Taipei, Taiwan

Taiwan’s two leading opposition parties failed to agree Saturday on who would lead the ticket in a joint presidential bid for January’s crucial elections.

Lai Ching-te
Lai Ching-te.

The lead-up to Taiwan’s January 13 vote is being closely watched because it will shape Taipei’s future relations with China, which claims the self-ruled island as its territory.

The current frontrunner is Vice President Lai Ching-te of the ruling Democratic Progressive Party (DPP), which is regarded by China as pro-independence.

The Kuomingtang (KMT), Taiwan’s biggest pro-Beijing group, and the less established Taiwan People’s Party (TPP) have both pledged to promote closer ties with China and struck a deal this week to evaluate recent polls to determine their candidate to oppose Lai and the DPP.

An announcement had been expected Saturday but the KMT and TPP disagreed on how to calculate the margin of error for polls, which led to a deadlock in negotiations.

“We should sit down and resolve this minor dispute — I believe it’s a minor dispute — and quickly form a team to work together,” KMT chairman Eric Chu said.

He stressed the importance of a close alliance between the two parties to come up with the best combination of candidates.

Hou Yu-ih. File photo: Hou Yu-ih, via X.
Hou Yu-ih. File photo: Hou Yu-ih, via X.

The KMT’s candidate, Hou Yu-ih, is the mayor of New Taipei City and has been performing below expectations against Lai.

Former doctor Ko Wen-je, who positions his TPP as an alternative to break the usual two-party dominance of the KMT and the DPP, has surged ahead in the polls.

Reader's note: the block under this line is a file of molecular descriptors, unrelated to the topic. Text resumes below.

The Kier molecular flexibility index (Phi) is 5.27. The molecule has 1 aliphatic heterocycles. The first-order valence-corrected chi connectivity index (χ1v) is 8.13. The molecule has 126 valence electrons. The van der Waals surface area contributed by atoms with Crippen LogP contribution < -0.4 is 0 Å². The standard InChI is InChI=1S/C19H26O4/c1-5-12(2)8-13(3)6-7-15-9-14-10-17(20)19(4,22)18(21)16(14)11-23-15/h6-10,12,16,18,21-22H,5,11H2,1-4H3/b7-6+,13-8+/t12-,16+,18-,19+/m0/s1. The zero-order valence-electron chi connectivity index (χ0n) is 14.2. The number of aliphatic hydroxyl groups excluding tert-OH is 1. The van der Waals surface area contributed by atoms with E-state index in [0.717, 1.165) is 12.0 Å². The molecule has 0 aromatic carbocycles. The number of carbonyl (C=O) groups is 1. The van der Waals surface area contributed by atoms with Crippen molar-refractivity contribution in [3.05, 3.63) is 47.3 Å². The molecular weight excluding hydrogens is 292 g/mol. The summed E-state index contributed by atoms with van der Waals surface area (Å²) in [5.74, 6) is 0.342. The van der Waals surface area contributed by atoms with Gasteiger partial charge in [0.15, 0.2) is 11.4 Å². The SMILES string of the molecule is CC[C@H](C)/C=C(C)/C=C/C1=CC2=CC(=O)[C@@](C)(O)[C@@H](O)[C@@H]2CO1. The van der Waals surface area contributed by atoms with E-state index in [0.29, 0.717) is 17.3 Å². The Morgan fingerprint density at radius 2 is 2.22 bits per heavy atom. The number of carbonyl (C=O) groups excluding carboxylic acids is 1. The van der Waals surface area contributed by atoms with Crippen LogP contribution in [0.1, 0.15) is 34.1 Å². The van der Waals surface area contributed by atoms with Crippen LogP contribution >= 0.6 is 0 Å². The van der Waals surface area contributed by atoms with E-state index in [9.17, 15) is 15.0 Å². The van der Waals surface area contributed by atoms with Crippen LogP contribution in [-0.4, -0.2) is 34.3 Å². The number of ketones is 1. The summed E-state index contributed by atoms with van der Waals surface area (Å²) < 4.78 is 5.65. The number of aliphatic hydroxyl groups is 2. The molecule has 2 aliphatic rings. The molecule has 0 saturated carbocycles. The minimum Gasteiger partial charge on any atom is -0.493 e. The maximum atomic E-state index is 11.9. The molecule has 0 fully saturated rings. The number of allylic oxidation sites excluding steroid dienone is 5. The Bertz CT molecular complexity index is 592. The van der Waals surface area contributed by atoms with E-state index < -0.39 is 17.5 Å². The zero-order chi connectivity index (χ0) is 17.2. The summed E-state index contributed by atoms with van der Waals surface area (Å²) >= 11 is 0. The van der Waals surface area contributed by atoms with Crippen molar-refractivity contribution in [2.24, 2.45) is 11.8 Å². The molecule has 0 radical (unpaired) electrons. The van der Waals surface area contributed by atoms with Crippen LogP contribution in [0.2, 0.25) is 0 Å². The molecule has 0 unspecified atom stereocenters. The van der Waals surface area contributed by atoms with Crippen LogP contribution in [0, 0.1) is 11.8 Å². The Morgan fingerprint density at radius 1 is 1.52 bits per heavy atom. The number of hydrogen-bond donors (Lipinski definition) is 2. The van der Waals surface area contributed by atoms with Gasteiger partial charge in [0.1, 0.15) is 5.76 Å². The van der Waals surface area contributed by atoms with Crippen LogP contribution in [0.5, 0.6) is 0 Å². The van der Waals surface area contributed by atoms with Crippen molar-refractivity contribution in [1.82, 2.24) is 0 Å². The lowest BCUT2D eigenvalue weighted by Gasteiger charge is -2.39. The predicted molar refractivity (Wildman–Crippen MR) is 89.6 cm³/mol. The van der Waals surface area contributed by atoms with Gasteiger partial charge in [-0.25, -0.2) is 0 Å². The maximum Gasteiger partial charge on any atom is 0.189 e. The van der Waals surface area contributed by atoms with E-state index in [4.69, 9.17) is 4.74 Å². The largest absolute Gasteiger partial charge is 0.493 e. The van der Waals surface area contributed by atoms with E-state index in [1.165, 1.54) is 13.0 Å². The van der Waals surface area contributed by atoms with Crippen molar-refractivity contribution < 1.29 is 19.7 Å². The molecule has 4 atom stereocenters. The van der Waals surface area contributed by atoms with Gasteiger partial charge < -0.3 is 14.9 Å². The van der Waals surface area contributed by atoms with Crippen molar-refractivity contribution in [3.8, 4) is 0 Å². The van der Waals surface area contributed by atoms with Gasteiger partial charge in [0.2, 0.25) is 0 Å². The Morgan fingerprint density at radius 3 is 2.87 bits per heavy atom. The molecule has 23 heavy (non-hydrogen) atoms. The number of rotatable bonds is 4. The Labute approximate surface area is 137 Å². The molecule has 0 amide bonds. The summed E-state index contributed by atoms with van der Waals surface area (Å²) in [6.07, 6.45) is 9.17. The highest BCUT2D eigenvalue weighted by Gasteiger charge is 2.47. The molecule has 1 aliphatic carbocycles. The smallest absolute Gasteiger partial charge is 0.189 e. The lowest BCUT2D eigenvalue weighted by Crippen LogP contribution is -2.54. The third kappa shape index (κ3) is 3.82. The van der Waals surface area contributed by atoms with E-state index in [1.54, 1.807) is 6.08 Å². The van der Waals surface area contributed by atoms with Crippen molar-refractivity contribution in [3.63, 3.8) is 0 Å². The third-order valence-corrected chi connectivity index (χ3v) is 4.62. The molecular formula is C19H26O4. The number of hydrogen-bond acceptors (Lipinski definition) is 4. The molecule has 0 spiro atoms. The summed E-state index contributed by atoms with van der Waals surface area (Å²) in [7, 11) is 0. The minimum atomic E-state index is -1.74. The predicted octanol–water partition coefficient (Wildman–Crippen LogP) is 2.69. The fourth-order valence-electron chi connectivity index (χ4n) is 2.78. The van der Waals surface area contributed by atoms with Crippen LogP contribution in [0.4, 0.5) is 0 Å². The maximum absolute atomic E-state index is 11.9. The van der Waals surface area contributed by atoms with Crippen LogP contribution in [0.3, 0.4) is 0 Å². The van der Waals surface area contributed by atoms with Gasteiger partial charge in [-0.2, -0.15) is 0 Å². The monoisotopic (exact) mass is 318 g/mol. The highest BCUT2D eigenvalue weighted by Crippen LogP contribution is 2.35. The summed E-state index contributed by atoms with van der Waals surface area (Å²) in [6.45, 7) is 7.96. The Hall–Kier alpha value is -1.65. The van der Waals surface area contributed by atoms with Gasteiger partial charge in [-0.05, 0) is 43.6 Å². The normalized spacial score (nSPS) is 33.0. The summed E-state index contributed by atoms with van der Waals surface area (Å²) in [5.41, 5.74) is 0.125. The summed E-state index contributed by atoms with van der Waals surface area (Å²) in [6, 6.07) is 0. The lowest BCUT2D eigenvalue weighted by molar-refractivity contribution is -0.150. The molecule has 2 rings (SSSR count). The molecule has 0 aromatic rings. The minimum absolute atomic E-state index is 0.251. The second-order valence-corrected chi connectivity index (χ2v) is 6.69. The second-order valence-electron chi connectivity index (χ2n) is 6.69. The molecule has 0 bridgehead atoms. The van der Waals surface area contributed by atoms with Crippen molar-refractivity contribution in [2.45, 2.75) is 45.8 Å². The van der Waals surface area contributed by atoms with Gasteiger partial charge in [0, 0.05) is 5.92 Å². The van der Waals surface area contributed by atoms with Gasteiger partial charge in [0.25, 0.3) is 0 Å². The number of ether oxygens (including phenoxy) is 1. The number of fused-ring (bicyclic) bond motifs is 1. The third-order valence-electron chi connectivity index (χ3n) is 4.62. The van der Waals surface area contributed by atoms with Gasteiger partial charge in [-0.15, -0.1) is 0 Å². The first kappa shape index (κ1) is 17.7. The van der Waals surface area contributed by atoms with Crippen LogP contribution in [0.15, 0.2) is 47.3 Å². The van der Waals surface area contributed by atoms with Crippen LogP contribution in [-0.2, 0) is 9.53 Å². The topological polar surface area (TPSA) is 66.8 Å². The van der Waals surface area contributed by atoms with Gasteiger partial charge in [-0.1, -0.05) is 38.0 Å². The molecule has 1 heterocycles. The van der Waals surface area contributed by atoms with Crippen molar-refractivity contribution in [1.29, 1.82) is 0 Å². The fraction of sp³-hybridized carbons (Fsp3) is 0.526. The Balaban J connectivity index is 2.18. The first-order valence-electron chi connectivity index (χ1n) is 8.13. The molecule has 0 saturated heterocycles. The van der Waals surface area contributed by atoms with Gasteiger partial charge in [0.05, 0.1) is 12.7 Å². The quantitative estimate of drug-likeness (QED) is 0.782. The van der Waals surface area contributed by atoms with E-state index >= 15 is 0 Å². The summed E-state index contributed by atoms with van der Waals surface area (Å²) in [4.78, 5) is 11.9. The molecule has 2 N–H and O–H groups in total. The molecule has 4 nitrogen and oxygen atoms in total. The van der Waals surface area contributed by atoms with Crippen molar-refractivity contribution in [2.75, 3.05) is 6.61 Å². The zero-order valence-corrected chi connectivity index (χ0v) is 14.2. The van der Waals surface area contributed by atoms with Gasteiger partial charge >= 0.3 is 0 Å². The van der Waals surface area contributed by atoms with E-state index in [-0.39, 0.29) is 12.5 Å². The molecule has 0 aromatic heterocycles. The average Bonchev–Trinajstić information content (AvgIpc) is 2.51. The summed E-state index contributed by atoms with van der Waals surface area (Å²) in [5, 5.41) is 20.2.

Ko said Saturday his goal was to win the election against Lai.

“We still hope to continue negotiations with the Kuomintang but don’t ask me… to surrender unconditionally,” Ko said.

“I can’t justify that to my supporters,” he said. “We are willing to negotiate, and we don’t want it to just fall apart.”

Speaking at a campaign event for Lai on Saturday, President Tsai Ing-wen — who is not able to run for a third term — said the opposition alliance was turning out to be a “division”.

Tsai Ing-wen
Taiwan President Tsai Ing-wen. Photo: Makoto Lin/Office of the President.

“If two parties don’t share a common vision, national policies will become chaotic and constantly consumed by internal strife, unable to be advanced with stability, nor able to gain international trust,” she said.

All candidates have until next Friday to register officially with the election commission.

A poll released by Taiwan’s United Daily News Friday showed Lai with 31.1 percent support, Ko on 28.7 percent and Hou 22.4 percent in a three-way race.

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